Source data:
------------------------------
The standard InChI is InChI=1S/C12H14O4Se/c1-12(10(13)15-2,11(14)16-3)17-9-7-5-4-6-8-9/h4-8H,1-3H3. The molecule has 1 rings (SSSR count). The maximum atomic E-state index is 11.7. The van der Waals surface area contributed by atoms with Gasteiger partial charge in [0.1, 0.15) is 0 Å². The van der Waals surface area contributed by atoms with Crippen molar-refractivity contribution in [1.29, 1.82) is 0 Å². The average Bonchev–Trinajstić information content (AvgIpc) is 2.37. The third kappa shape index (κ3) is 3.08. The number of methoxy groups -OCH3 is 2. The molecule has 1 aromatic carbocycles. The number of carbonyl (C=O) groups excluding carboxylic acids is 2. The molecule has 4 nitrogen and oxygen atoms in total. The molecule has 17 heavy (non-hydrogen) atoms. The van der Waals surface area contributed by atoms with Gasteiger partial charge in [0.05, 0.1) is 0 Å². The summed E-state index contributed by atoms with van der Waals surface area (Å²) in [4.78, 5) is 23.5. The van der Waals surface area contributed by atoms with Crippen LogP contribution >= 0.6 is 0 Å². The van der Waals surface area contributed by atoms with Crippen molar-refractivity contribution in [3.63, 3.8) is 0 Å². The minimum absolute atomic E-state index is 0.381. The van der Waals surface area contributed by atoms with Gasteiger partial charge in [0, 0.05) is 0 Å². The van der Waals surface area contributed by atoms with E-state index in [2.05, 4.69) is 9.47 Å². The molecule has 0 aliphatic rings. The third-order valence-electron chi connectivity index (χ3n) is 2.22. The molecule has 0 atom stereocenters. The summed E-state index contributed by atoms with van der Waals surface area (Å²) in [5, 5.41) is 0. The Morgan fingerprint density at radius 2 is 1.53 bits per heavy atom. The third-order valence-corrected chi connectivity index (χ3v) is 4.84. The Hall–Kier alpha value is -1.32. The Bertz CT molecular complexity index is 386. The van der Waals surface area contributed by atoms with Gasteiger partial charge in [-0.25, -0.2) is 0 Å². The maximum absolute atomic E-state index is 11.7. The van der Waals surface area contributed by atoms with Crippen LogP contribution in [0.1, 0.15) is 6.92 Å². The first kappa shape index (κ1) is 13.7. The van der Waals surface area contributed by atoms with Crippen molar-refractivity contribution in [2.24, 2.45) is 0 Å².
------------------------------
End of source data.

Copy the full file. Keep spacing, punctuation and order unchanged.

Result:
The standard InChI is InChI=1S/C12H14O4Se/c1-12(10(13)15-2,11(14)16-3)17-9-7-5-4-6-8-9/h4-8H,1-3H3. The molecule has 1 rings (SSSR count). The maximum atomic E-state index is 11.7. The van der Waals surface area contributed by atoms with Gasteiger partial charge in [0.1, 0.15) is 0 Å². The van der Waals surface area contributed by atoms with Crippen molar-refractivity contribution in [1.29, 1.82) is 0 Å². The average Bonchev–Trinajstić information content (AvgIpc) is 2.37. The third kappa shape index (κ3) is 3.08. The number of methoxy groups -OCH3 is 2. The molecule has 1 aromatic carbocycles. The number of carbonyl (C=O) groups excluding carboxylic acids is 2. The molecule has 4 nitrogen and oxygen atoms in total. The molecule has 17 heavy (non-hydrogen) atoms. The van der Waals surface area contributed by atoms with Gasteiger partial charge in [0.05, 0.1) is 0 Å². The summed E-state index contributed by atoms with van der Waals surface area (Å²) in [4.78, 5) is 23.5. The van der Waals surface area contributed by atoms with Crippen LogP contribution >= 0.6 is 0 Å². The van der Waals surface area contributed by atoms with Crippen molar-refractivity contribution in [3.63, 3.8) is 0 Å². The minimum absolute atomic E-state index is 0.381. The van der Waals surface area contributed by atoms with Gasteiger partial charge in [0, 0.05) is 0 Å². The van der Waals surface area contributed by atoms with E-state index in [2.05, 4.69) is 9.47 Å². The molecule has 0 aliphatic rings. The third-order valence-electron chi connectivity index (χ3n) is 2.22. The molecule has 0 atom stereocenters. The summed E-state index contributed by atoms with van der Waals surface area (Å²) in [5, 5.41) is 0. The Morgan fingerprint density at radius 2 is 1.53 bits per heavy atom. The third-order valence-corrected chi connectivity index (χ3v) is 4.84. The Hall–Kier alpha value is -1.32. The Bertz CT molecular complexity index is 386. The van der Waals surface area contributed by atoms with Gasteiger partial charge in [-0.25, -0.2) is 0 Å². The maximum absolute atomic E-state index is 11.7. The van der Waals surface area contributed by atoms with Crippen LogP contribution in [0.1, 0.15) is 6.92 Å². The first kappa shape index (κ1) is 13.7. The van der Waals surface area contributed by atoms with Crippen molar-refractivity contribution in [2.24, 2.45) is 0 Å².